India’s individual investors, lured by yields at about the highest since 2008, offered to buy more than twice the amount of tax-exempt bonds sold by state-run companies as a central banker said interest rates have “peaked.”
National Highways Authority of India and Power Finance Corp. received 335 billion rupees ($6 billion) of bids from private investors for the 140 billion rupees being sold to finance government improvements, underwriters said. The notes yield as much as 8.3 percent, compared with the 7.55 percent that Indian Railways Finance Corp. offered in October, when it sold the nation’s first public issue of tax-free debt.
“The hope that we are now at the top of the rate cycle adds to investor interest and tax-free and tax-deductible bonds offer better implied yields,” S.J. Balesh, a Mumbai-based senior director at Infrastructure Development Finance Co., or IDFC, said in an interview on Jan. 3. “There is more retail interest because of the high yields offered.”
Investors want to lock in yields as Deputy Governor Subir Gokarn signaled yesterday that the Reserve Bank of India’s benchmark rate won’t rise from the current 8.5 percent. India’s repurchase rate compares with 0.25 percent in the U.S. and 1 percent in the euro zone after policy makers sacrificed growth last year to rein in price increases in a nation where the average person lives on less than $2 a day. The inflation focus meant that 10-year government bond yields rose 65 basis points in 2011 while the Sensitive Index of shares fell 25 percent.
IDFC, based in Mumbai, plans to issue tax-deductible bonds “soon,” according to Balesh.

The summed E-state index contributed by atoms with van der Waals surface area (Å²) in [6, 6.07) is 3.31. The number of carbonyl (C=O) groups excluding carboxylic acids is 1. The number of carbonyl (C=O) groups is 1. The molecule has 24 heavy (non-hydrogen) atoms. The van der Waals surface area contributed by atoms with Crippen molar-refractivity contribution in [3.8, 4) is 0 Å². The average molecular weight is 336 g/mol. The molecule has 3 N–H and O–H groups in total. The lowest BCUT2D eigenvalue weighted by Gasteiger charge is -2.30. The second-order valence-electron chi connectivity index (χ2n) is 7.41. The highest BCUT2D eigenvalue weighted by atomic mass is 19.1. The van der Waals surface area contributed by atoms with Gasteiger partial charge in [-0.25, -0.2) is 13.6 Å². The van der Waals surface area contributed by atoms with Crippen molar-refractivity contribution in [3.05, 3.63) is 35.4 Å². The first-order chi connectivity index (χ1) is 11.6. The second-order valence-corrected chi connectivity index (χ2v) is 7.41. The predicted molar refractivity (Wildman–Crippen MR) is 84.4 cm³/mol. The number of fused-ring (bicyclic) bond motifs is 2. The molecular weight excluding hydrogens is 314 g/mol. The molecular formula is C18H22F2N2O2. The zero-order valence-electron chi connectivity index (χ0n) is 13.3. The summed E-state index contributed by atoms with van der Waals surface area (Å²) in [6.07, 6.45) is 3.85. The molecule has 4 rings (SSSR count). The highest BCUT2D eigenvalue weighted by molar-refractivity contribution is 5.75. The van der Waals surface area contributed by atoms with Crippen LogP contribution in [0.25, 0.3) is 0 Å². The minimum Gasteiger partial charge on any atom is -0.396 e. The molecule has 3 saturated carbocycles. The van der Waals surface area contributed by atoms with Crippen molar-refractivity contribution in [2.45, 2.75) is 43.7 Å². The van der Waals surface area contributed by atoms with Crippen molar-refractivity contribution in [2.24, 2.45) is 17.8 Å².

National Highways Authority, the road builder known as NHAI, got 245 billion rupees of bids for its 100-billion rupee debt issue that comprises 10- and 15-year maturities, G. Suresh, the company’s chief general manager for finance, said in an interview on Jan. 4.
Power Finance, which aims to raise 40 billion rupees from 10- and 15-year debt, has received bids for more than 90 billion rupees, according to Ashish Agarwal, executive director at A.K. Capital Services Ltd., one of the arrangers. Both the NHAI and Power Finance notes are rated AAA by Standard & Poor’s Indian unit, Crisil Ltd.
Indian Railway Finance Corp., the funding arm of the nation’s rail ministry, hired arrangers for a sale of tax-exempt bonds that may begin as soon as this month, according to a person with direct knowledge of the matter who declined to be identified because the terms weren’t set.
Trinath Behera, New Delhi-based general manager for bonds at Indian Railway Finance, said in an interview yesterday that a date for the issue hadn’t yet been decided.
The tax breaks on the bonds mean that investors may lock in returns of as much as 12 percent, 3.7 percentage points more than the yield on 10-year government debt, according to Mumbai-based Kotak Mahindra Bank Ltd., one of the arrangers of the NHAI issue.